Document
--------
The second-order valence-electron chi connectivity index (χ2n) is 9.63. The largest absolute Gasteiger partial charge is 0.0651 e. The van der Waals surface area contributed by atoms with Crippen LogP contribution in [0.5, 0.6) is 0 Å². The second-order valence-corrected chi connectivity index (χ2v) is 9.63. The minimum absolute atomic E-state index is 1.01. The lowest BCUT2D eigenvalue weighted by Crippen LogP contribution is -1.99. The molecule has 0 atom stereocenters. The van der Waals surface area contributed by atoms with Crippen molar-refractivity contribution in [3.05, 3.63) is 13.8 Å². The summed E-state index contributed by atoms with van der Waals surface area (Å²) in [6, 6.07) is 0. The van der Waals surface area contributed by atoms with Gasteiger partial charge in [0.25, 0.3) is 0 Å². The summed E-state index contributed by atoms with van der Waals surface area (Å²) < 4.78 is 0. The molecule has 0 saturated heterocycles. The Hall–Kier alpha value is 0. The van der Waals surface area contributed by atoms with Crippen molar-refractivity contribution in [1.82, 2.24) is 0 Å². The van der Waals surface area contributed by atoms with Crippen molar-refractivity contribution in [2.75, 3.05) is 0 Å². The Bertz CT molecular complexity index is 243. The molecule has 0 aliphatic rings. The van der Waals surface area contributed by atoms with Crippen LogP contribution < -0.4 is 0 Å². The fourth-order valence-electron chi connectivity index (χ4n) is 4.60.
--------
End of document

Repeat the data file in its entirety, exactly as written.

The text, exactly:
The second-order valence-electron chi connectivity index (χ2n) is 9.63. The largest absolute Gasteiger partial charge is 0.0651 e. The van der Waals surface area contributed by atoms with Crippen LogP contribution in [0.5, 0.6) is 0 Å². The second-order valence-corrected chi connectivity index (χ2v) is 9.63. The minimum absolute atomic E-state index is 1.01. The lowest BCUT2D eigenvalue weighted by Crippen LogP contribution is -1.99. The molecule has 0 atom stereocenters. The van der Waals surface area contributed by atoms with Crippen molar-refractivity contribution in [3.05, 3.63) is 13.8 Å². The summed E-state index contributed by atoms with van der Waals surface area (Å²) in [6, 6.07) is 0. The van der Waals surface area contributed by atoms with Gasteiger partial charge in [0.25, 0.3) is 0 Å². The summed E-state index contributed by atoms with van der Waals surface area (Å²) < 4.78 is 0. The molecule has 0 saturated heterocycles. The Hall–Kier alpha value is 0. The van der Waals surface area contributed by atoms with Crippen molar-refractivity contribution in [1.82, 2.24) is 0 Å². The van der Waals surface area contributed by atoms with Crippen molar-refractivity contribution in [2.75, 3.05) is 0 Å². The Bertz CT molecular complexity index is 243. The molecule has 0 aliphatic rings. The van der Waals surface area contributed by atoms with Crippen LogP contribution < -0.4 is 0 Å². The fourth-order valence-electron chi connectivity index (χ4n) is 4.60.